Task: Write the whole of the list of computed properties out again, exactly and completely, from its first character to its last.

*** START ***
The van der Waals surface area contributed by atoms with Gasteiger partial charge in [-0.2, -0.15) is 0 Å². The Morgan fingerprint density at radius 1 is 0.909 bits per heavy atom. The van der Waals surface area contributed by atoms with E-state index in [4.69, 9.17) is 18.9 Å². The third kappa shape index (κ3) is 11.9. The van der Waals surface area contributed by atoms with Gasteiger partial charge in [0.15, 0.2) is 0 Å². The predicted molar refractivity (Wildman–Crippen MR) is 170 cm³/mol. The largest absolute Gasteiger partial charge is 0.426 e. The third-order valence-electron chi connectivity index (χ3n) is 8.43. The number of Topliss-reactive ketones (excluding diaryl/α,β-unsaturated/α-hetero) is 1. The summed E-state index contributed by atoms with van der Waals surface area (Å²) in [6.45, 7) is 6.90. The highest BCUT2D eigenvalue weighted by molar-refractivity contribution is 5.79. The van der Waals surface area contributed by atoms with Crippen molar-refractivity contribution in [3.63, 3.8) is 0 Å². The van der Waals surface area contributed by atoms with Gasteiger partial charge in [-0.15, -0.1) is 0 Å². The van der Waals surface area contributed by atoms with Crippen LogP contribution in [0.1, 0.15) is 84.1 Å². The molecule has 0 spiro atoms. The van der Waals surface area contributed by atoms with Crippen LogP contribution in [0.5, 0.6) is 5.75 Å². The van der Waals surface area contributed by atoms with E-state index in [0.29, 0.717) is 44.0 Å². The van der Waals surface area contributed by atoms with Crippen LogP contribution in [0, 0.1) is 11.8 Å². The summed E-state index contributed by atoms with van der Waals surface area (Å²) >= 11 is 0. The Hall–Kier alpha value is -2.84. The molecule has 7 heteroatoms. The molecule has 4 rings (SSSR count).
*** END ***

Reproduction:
The van der Waals surface area contributed by atoms with Gasteiger partial charge in [-0.2, -0.15) is 0 Å². The Morgan fingerprint density at radius 1 is 0.909 bits per heavy atom. The van der Waals surface area contributed by atoms with E-state index in [4.69, 9.17) is 18.9 Å². The third kappa shape index (κ3) is 11.9. The van der Waals surface area contributed by atoms with Gasteiger partial charge in [0.15, 0.2) is 0 Å². The predicted molar refractivity (Wildman–Crippen MR) is 170 cm³/mol. The largest absolute Gasteiger partial charge is 0.426 e. The third-order valence-electron chi connectivity index (χ3n) is 8.43. The number of Topliss-reactive ketones (excluding diaryl/α,β-unsaturated/α-hetero) is 1. The summed E-state index contributed by atoms with van der Waals surface area (Å²) in [6.45, 7) is 6.90. The highest BCUT2D eigenvalue weighted by molar-refractivity contribution is 5.79. The van der Waals surface area contributed by atoms with Crippen molar-refractivity contribution in [3.63, 3.8) is 0 Å². The van der Waals surface area contributed by atoms with Gasteiger partial charge in [-0.15, -0.1) is 0 Å². The van der Waals surface area contributed by atoms with Crippen LogP contribution in [0.1, 0.15) is 84.1 Å². The molecule has 0 spiro atoms. The van der Waals surface area contributed by atoms with Crippen LogP contribution in [0.5, 0.6) is 5.75 Å². The van der Waals surface area contributed by atoms with E-state index in [0.29, 0.717) is 44.0 Å². The van der Waals surface area contributed by atoms with Crippen LogP contribution in [0, 0.1) is 11.8 Å². The summed E-state index contributed by atoms with van der Waals surface area (Å²) >= 11 is 0. The Hall–Kier alpha value is -2.84. The molecule has 7 heteroatoms. The molecule has 4 rings (SSSR count).